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    Harper Forum: BPEX Chief Executive Mick Sloyan

    Posted 14 October 2011

    By Rosa Malseed, Harper Forum reporter. 

    The guest speaker at last night’s Harper Forum was Mick Sloyan, chief executive of BPEX, the representative for pig levy payers in England and a division of the Agriculture and Horticulture Development Board.  

    Mr Sloyan opened the forum by giving us an insight to his background - he studied Agriculture and Economics at Newcastle - and the history of BPEX where he has been working for the last 34 years. 

    He explained how BPEX works and the current production levels of the pig industry in the England:

    • 26,000 registered pig premises
    • 10,000 pig farms (1600 farm assured)
    • 35 companies account for 50% of the breeding herd
    • 173 abattoirs for pigs
    • Tulip and Vion account for 60% of slaughtered pigs

    Mr Sloyan put forward the current market for the English pig industry:

    • Valued at £9 billion a year – the largest meat sector in the UK 
    • The UK is 50% self-sufficient, which has dropped from 80% 10 years ago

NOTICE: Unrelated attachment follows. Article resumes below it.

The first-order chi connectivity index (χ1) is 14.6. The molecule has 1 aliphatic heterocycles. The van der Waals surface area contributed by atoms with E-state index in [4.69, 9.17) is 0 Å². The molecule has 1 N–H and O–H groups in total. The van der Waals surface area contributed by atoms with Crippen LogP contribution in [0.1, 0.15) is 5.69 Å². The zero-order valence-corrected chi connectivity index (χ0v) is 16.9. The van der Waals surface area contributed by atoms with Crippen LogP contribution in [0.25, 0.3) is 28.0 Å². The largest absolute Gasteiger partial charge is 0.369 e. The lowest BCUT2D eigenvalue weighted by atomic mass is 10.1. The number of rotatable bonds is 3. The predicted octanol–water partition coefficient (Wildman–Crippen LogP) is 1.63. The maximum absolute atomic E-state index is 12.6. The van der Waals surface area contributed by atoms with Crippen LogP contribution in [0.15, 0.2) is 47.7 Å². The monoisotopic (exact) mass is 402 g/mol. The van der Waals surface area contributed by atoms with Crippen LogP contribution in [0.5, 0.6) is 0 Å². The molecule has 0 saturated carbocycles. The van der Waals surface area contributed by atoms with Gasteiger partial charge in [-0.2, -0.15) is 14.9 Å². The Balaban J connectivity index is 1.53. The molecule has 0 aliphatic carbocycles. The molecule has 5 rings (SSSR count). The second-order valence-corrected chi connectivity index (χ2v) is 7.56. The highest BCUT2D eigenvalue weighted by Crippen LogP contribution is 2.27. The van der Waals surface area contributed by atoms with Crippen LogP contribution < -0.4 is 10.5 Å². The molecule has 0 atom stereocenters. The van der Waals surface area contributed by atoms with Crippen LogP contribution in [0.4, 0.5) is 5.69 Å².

• 80% of sales through supermarkets

    The main subject of the Forum was the sustainability of the pig industry, which is facing many challenges. In 1997 the UK held 800,000 sows, which dropped considerably to 450,000 in 2007, however the UK pork price still remains higher than the EU’s. Mr Sloyan said the UK pig industry has to react well to the market as there are no subsidies and it has to be competitive with imports.

    Mr Sloyan also discussed different approaches to sustainability and what sustainability could mean:

    1. Zero carbon
    2. Zero waste
    3. Sustainable transport
    4. Sustainable material
    5. Local sustainable food
    6. Sustainable water
    7. Land use and wildlife
    8. Culture and heritage
    9. Equity and local economy
    10. Health and happiness

    The BPEX vision, he added, was: “An English pig production and processing sector that is resilient, sustainable and comprises internationally competitive supply chain that retains its business…Help produce and process to be more efficient and maximise the value they get”. 

    Tony Evans from The Andersons Centre will be visiting the Forum next week to discuss “Entering the farming industry without a family farm to go back to.”

    Harper Forum is a society run by and for students, featuring talks and debates by experts from the rural sector. 

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